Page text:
I once knew a woman who was a cleaner in a library. She probably did other odd-jobs, too. She dropped out of school before completing her secondary school years. She could barely read, write or add up. Anyway, 9 out of 12 months of every year she worked and saved her money. Why? Because the other 3 months she traveled. She took no planes; she used trains, buses, boats or simply trekked. Although barely "educated", she has been to more countries than I could count, and she is one of the most interesting, humble, intelligent, and knowledgeable persons I have ever met. How did we meet? I was cleaning the library with her. So, no, I'm neither rich nor am I elitist.

Wed, 26 Jan 2011 01:58:00 UTC | #584244

AtheistEgbert's Avatar Comment 16 by AtheistEgbert


Again, I will have to respectfully disagree. Of course most news is bad news. Of course the same old themes crop up, and nice stories or hopeful stories simply don't get selected. No one is much interested in news stories in Ireland, unless there is something related to the 'troubles' as an example.

But there is an element of postmodernism in your post. I don't have much time for Marxist social science theories and the idea of equality of narratives, or the idea that one single narrative is based on a capitalist conspiracy I find tiresome.

I actually do think that there is a single reality out there, and I think that Africa is held back by both religion and corruption. Any nice stories of progress is one step forward, while the general state of things is two steps back.

Of course you're right in suggesting that things are more complex and that is inevitable when you begin to only look at the specifics, but the general underlying cause of problems in Africa is the retardation of development.

Wed, 26 Jan 2011 02:23:52 UTC | #584250

Misfire's Avatar Comment 17 by Misfire

Thanks RightWingAtheist for driving home the point that atheism is not a belief system, and as such we can disagree on a very fundamental level.

Wed, 26 Jan 2011 04:30:57 UTC | #584277

pekkaa's Avatar Comment 18 by pekkaa

I once knew a woman who was a cleaner in a library. She probably did other odd-jobs, too. She dropped out of school before completing her secondary school years. She could barely read, write or add up. Anyway, 9 out of 12 months of every year she worked and saved her money. Why? Because the other 3 months she traveled. She took no planes; she used trains, buses, boats or simply trekked. Although barely "educated", she has been to more countries than I could count, and she is one of the most interesting, humble, intelligent, and knowledgeable persons I have ever met. How did we meet? I was cleaning the library with her. So, no, I'm neither rich nor am I elitist.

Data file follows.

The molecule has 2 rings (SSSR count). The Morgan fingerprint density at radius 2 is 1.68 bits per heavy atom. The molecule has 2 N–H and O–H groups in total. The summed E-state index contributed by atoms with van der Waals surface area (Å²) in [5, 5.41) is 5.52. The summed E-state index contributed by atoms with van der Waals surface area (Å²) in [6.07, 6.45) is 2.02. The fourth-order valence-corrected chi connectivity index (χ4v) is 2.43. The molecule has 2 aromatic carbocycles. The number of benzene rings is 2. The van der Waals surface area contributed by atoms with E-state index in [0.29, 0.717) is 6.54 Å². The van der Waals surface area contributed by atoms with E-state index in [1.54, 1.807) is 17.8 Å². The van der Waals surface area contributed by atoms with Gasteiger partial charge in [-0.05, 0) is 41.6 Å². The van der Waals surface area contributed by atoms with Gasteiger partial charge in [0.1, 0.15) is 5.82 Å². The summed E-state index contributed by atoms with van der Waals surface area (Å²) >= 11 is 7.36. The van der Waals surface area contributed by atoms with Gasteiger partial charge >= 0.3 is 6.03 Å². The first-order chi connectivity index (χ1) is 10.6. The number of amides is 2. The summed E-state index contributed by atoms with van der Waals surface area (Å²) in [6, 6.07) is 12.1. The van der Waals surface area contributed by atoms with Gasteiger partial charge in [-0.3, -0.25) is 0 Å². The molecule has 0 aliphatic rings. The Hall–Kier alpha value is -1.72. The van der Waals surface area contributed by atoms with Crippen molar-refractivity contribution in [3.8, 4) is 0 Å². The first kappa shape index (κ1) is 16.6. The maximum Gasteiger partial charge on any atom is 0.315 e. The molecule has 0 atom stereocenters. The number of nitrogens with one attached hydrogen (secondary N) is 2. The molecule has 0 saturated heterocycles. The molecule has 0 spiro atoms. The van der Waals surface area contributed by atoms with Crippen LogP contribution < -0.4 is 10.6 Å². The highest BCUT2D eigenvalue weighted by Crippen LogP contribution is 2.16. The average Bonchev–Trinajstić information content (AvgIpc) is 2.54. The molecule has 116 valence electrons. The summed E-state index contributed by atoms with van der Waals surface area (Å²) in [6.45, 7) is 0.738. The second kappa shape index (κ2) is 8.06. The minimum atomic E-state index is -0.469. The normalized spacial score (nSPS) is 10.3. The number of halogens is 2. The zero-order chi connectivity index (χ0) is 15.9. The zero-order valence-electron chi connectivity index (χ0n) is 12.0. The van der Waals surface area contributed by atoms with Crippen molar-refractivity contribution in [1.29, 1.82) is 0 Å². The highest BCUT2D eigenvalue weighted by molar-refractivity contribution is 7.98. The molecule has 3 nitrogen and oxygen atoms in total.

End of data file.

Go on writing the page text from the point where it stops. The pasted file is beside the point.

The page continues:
That's very touching but do you really think that it is feasible to all? I too could have dropped secondary school, but back then I felt that it was more important to study and graduate from university.

Now when I have a family to support it is no way possible to spend months a year traveling the world.

Wed, 26 Jan 2011 13:24:42 UTC | #584377

Al Denelsbeck's Avatar Comment 19 by Al Denelsbeck

Re: #15 by RDfan

If you had left off your last little dig, your post would have been fine. As it is, your closing line changes the entire tone to one of unsupported accusation.

I once knew a woman who was a cleaner in a library.

Had this statement been issued by one of the apologists that frequent here, you yourself would likely have called it, "anecdotal." The circumstances of this woman you knew are as unique as my own. I daresay her living arrangements would not stand up to the majority of people on this forum, much less "in the West." Some of us, believe it or not, might have found it more useful to learn how to read and write, and perhaps even pursue a stable career, than to travel extensively for the sake of experience. Personally, I would love to travel a hell of a lot more, but your accusation that this was my fault hardly makes you aware of my situation, does it?

The rest of your post was great. Add in a subscription to National Geographic and you've closed it nicely.

Wed, 26 Jan 2011 14:10:16 UTC | #584393

holysmokes's Avatar Comment 20 by holysmokes

Having traveled around the planet a few times, (no I am not rich), including a handful of African nations, I believe the largest problem with that particular continent is nothing more than a lack of education. Poverty and corruption will never end, so long as people have no means to support themselves and their families.

I'm not talking about basic grade school learning, nor do I refer to college degrees. I'm talking about that part in the middle such as trade schools and technical institutes. Places people can go to get training for real world employment like plumbers, masons, construction workers, electricians, machinery repair etc. Take a look around places like the USA or Western Europe. Most employed people, (who make a decent/honest living), have at least a small amount of specialized training.